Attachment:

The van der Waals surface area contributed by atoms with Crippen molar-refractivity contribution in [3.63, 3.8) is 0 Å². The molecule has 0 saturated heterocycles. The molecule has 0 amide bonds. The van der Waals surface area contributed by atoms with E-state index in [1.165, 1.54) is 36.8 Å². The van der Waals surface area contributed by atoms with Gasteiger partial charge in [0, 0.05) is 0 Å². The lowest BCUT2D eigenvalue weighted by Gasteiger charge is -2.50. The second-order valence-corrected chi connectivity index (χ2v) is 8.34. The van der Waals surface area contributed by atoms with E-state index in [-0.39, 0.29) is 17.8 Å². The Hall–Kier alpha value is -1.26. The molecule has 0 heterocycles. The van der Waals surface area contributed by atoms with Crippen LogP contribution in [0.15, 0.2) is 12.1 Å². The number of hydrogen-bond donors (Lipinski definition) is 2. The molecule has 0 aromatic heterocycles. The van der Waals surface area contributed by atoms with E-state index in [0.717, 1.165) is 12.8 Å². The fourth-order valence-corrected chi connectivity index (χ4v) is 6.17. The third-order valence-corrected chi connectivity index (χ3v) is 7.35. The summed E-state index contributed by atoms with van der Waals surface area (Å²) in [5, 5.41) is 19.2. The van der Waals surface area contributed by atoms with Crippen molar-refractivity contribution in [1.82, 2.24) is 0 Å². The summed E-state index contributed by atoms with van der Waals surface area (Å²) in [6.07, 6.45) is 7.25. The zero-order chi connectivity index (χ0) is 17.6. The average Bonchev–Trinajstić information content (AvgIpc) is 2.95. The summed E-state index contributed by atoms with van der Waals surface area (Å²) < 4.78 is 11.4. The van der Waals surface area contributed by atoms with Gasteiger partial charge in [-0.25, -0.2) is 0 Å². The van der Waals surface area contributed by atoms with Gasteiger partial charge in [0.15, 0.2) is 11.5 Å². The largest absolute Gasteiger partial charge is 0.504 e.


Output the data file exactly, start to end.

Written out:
The van der Waals surface area contributed by atoms with Crippen molar-refractivity contribution in [3.63, 3.8) is 0 Å². The molecule has 0 saturated heterocycles. The molecule has 0 amide bonds. The van der Waals surface area contributed by atoms with E-state index in [1.165, 1.54) is 36.8 Å². The van der Waals surface area contributed by atoms with Gasteiger partial charge in [0, 0.05) is 0 Å². The lowest BCUT2D eigenvalue weighted by Gasteiger charge is -2.50. The second-order valence-corrected chi connectivity index (χ2v) is 8.34. The van der Waals surface area contributed by atoms with E-state index in [-0.39, 0.29) is 17.8 Å². The Hall–Kier alpha value is -1.26. The molecule has 0 heterocycles. The van der Waals surface area contributed by atoms with Crippen LogP contribution in [0.15, 0.2) is 12.1 Å². The number of hydrogen-bond donors (Lipinski definition) is 2. The molecule has 0 aromatic heterocycles. The van der Waals surface area contributed by atoms with E-state index in [0.717, 1.165) is 12.8 Å². The fourth-order valence-corrected chi connectivity index (χ4v) is 6.17. The third-order valence-corrected chi connectivity index (χ3v) is 7.35. The summed E-state index contributed by atoms with van der Waals surface area (Å²) in [5, 5.41) is 19.2. The van der Waals surface area contributed by atoms with Crippen molar-refractivity contribution in [1.82, 2.24) is 0 Å². The summed E-state index contributed by atoms with van der Waals surface area (Å²) in [6.07, 6.45) is 7.25. The zero-order chi connectivity index (χ0) is 17.6. The average Bonchev–Trinajstić information content (AvgIpc) is 2.95. The summed E-state index contributed by atoms with van der Waals surface area (Å²) < 4.78 is 11.4. The van der Waals surface area contributed by atoms with Gasteiger partial charge in [-0.25, -0.2) is 0 Å². The van der Waals surface area contributed by atoms with Gasteiger partial charge in [0.15, 0.2) is 11.5 Å². The largest absolute Gasteiger partial charge is 0.504 e.